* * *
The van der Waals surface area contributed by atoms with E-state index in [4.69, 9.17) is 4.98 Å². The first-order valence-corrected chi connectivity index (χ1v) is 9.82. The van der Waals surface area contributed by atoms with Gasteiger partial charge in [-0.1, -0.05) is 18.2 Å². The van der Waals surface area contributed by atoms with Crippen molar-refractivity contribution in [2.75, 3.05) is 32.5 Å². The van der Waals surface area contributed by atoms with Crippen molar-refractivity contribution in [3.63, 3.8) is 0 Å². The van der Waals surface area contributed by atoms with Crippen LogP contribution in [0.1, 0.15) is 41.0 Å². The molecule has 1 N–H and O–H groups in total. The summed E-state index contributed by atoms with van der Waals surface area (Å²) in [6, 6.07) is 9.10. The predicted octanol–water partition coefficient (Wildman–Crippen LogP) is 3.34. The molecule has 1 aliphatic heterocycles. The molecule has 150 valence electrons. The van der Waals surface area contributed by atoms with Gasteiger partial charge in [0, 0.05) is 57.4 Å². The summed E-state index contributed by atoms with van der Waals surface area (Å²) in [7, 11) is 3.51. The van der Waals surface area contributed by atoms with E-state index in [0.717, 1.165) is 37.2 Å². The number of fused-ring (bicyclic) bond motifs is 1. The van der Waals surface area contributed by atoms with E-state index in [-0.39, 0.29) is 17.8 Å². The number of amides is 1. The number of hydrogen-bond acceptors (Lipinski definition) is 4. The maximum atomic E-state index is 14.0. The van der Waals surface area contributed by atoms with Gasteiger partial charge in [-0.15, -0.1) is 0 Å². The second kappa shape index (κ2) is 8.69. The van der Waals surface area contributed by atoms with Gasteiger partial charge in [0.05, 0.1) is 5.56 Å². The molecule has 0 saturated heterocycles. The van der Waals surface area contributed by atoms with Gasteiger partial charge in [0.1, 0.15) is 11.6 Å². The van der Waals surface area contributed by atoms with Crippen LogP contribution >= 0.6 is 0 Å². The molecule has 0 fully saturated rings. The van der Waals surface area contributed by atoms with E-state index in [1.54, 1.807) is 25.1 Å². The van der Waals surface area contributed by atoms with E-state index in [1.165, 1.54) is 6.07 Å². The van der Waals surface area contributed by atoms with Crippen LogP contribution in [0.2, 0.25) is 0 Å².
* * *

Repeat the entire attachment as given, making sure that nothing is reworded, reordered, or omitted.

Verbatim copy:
The van der Waals surface area contributed by atoms with E-state index in [4.69, 9.17) is 4.98 Å². The first-order valence-corrected chi connectivity index (χ1v) is 9.82. The van der Waals surface area contributed by atoms with Gasteiger partial charge in [-0.1, -0.05) is 18.2 Å². The van der Waals surface area contributed by atoms with Crippen molar-refractivity contribution in [2.75, 3.05) is 32.5 Å². The van der Waals surface area contributed by atoms with Crippen molar-refractivity contribution in [3.63, 3.8) is 0 Å². The van der Waals surface area contributed by atoms with Crippen LogP contribution in [0.1, 0.15) is 41.0 Å². The molecule has 1 N–H and O–H groups in total. The summed E-state index contributed by atoms with van der Waals surface area (Å²) in [6, 6.07) is 9.10. The predicted octanol–water partition coefficient (Wildman–Crippen LogP) is 3.34. The molecule has 1 aliphatic heterocycles. The molecule has 150 valence electrons. The van der Waals surface area contributed by atoms with Gasteiger partial charge in [0, 0.05) is 57.4 Å². The summed E-state index contributed by atoms with van der Waals surface area (Å²) in [7, 11) is 3.51. The van der Waals surface area contributed by atoms with E-state index in [0.717, 1.165) is 37.2 Å². The number of fused-ring (bicyclic) bond motifs is 1. The van der Waals surface area contributed by atoms with E-state index in [-0.39, 0.29) is 17.8 Å². The number of amides is 1. The number of hydrogen-bond acceptors (Lipinski definition) is 4. The maximum atomic E-state index is 14.0. The van der Waals surface area contributed by atoms with Gasteiger partial charge in [-0.15, -0.1) is 0 Å². The second kappa shape index (κ2) is 8.69. The van der Waals surface area contributed by atoms with Gasteiger partial charge in [0.05, 0.1) is 5.56 Å². The molecule has 0 saturated heterocycles. The van der Waals surface area contributed by atoms with Gasteiger partial charge in [0.1, 0.15) is 11.6 Å². The van der Waals surface area contributed by atoms with Crippen LogP contribution >= 0.6 is 0 Å². The molecule has 0 fully saturated rings. The van der Waals surface area contributed by atoms with E-state index in [1.54, 1.807) is 25.1 Å². The van der Waals surface area contributed by atoms with E-state index in [1.165, 1.54) is 6.07 Å². The van der Waals surface area contributed by atoms with Crippen LogP contribution in [0.2, 0.25) is 0 Å².